OneWeb, the global communications company with a mission to connect governments, businesses and people everywhere, submitted a modification request to the U.S. Federal Communications Commission (FCC) to increase the number of satellites in its constellation up to 48,000 satellites. This larger OneWeb constellation will allow for greater flexibility to meet soaring global connectivity demands.
The global restrictions imposed as a result of the Coronavirus pandemic have underscored the criticality of seamless broadband connectivity for economies, businesses, communities and individuals alike. Low Earth Orbit (LEO) satellite constellations can reach the most remote and rural areas as well as strategically important locations like the Arctic to provide government, safety and other needs requiring resilient, high-speed, low latency communications.
In 2017, OneWeb was the first LEO constellation to receive approval to provide connectivity services in the U.S. in the FCC’s First Processing Round for Ku/Ka-band systems. Since then OneWeb has made considerable progress in the build-out of its system, having successfully launched 74 satellites to date, and developed a significant portion of its ground network.
In August 2019, OneWeb met the requirements of the International Telecommunications Union (ITU) and succeeded in bringing into use its global priority spectrum rights in the Ku- and Ka-band. This new modification application, triggered in part by the FCC’s announcement of a Second Processing Round for Ku/Ka-band systems, seeks to update OneWeb’s existing U.S. authorization to match the latest system specifications, while also requesting an increase in satellites for the constellation.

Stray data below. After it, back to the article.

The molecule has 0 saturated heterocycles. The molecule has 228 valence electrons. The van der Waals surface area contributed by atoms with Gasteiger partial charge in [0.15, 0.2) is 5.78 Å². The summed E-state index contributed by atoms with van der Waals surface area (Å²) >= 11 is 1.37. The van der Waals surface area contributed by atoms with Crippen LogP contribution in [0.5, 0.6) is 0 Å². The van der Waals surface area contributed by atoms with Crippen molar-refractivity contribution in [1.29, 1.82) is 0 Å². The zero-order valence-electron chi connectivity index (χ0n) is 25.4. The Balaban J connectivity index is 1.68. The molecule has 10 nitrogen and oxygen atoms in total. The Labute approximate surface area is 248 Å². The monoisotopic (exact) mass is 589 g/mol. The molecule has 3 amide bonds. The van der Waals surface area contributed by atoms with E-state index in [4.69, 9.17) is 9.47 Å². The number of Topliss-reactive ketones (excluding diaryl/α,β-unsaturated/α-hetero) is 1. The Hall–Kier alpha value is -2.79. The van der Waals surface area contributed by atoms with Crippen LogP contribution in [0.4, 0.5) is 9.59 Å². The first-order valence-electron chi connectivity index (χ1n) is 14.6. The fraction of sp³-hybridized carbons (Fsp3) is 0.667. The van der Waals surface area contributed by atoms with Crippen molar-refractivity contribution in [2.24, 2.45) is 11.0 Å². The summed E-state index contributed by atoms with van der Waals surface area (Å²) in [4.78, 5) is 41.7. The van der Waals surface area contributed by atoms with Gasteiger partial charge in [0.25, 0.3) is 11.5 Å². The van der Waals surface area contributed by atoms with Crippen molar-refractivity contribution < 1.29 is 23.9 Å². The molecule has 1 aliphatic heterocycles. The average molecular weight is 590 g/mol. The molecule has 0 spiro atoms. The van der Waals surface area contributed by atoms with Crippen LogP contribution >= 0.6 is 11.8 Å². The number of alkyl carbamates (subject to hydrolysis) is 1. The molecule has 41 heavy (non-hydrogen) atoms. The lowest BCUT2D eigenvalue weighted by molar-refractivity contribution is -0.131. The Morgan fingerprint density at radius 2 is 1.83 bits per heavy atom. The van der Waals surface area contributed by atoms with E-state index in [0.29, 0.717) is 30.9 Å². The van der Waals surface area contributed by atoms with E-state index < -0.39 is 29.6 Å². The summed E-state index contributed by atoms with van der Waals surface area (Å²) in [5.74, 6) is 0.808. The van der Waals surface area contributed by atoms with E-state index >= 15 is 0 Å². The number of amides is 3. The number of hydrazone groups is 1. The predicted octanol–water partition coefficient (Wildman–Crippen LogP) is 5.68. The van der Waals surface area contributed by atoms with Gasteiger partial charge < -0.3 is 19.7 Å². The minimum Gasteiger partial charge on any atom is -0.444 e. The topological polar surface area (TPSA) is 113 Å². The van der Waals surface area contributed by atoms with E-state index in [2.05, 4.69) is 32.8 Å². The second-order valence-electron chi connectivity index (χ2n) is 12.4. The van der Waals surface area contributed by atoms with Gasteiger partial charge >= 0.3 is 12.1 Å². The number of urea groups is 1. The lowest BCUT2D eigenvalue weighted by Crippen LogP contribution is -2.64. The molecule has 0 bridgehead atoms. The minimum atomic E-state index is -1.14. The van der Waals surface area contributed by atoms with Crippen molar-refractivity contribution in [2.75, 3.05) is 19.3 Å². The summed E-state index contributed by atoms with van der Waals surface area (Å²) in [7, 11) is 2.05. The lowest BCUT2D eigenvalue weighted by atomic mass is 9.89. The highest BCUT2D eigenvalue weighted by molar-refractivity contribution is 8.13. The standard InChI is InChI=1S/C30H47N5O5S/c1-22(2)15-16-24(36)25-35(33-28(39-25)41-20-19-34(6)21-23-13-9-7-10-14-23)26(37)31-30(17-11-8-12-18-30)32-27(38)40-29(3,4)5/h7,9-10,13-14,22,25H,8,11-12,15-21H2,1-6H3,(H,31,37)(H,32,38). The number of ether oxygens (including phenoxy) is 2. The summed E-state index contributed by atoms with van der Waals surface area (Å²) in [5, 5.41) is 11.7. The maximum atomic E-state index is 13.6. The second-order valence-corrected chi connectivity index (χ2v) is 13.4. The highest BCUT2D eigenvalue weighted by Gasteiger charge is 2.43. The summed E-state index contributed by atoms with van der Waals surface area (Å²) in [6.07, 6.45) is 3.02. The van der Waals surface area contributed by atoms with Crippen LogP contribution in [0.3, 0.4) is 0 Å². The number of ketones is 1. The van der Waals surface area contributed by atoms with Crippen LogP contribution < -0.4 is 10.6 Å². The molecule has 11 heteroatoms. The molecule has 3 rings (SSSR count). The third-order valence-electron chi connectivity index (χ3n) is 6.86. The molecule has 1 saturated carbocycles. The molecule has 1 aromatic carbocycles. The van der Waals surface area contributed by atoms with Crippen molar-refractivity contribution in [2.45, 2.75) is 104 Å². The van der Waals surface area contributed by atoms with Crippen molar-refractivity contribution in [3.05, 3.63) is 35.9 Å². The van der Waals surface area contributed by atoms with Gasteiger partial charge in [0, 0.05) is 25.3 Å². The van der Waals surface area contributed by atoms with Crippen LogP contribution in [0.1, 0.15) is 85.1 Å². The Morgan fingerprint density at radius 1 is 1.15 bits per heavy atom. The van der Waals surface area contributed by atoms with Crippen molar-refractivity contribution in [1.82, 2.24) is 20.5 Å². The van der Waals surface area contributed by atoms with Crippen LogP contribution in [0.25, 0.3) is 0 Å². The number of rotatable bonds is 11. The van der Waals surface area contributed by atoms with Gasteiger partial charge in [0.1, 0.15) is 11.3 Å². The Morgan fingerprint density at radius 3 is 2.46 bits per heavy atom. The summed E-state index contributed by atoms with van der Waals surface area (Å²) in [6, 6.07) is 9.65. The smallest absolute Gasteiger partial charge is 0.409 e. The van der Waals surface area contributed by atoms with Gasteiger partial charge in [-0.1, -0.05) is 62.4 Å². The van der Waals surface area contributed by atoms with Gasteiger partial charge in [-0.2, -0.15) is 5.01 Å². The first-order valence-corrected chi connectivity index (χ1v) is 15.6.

Adrian Steckel, CEO of OneWeb said: “We have always believed that LEO satellites must be part of converged broadband network strategies to enable forward-thinking governments and businesses to deliver much-needed reliable connectivity, create more pathways to 5G and connect to the IoT future everywhere on earth. This significant increase in the size of the OneWeb constellation enables long-term flexibility and ensures we will be ready for the demand, future growth, and technology changes to come.”
In March, OneWeb was impacted by the Coronavirus and was forced to file for Chapter 11. The company continues the restructuring and sale process and has received considerable interest from parties worldwide.
OneWeb’s vision is to enable Internet access for governments, businesses and people everywhere. It is implementing a constellation of Low Earth Orbit satellites with a network of global gateway stations and a range of user terminals to provide an affordable, fast, high-bandwidth and low-latency communications service, connected to the IoT future and a pathway to 5G for everyone, everywhere.
Featured image credited to istock.com/JakeOlimb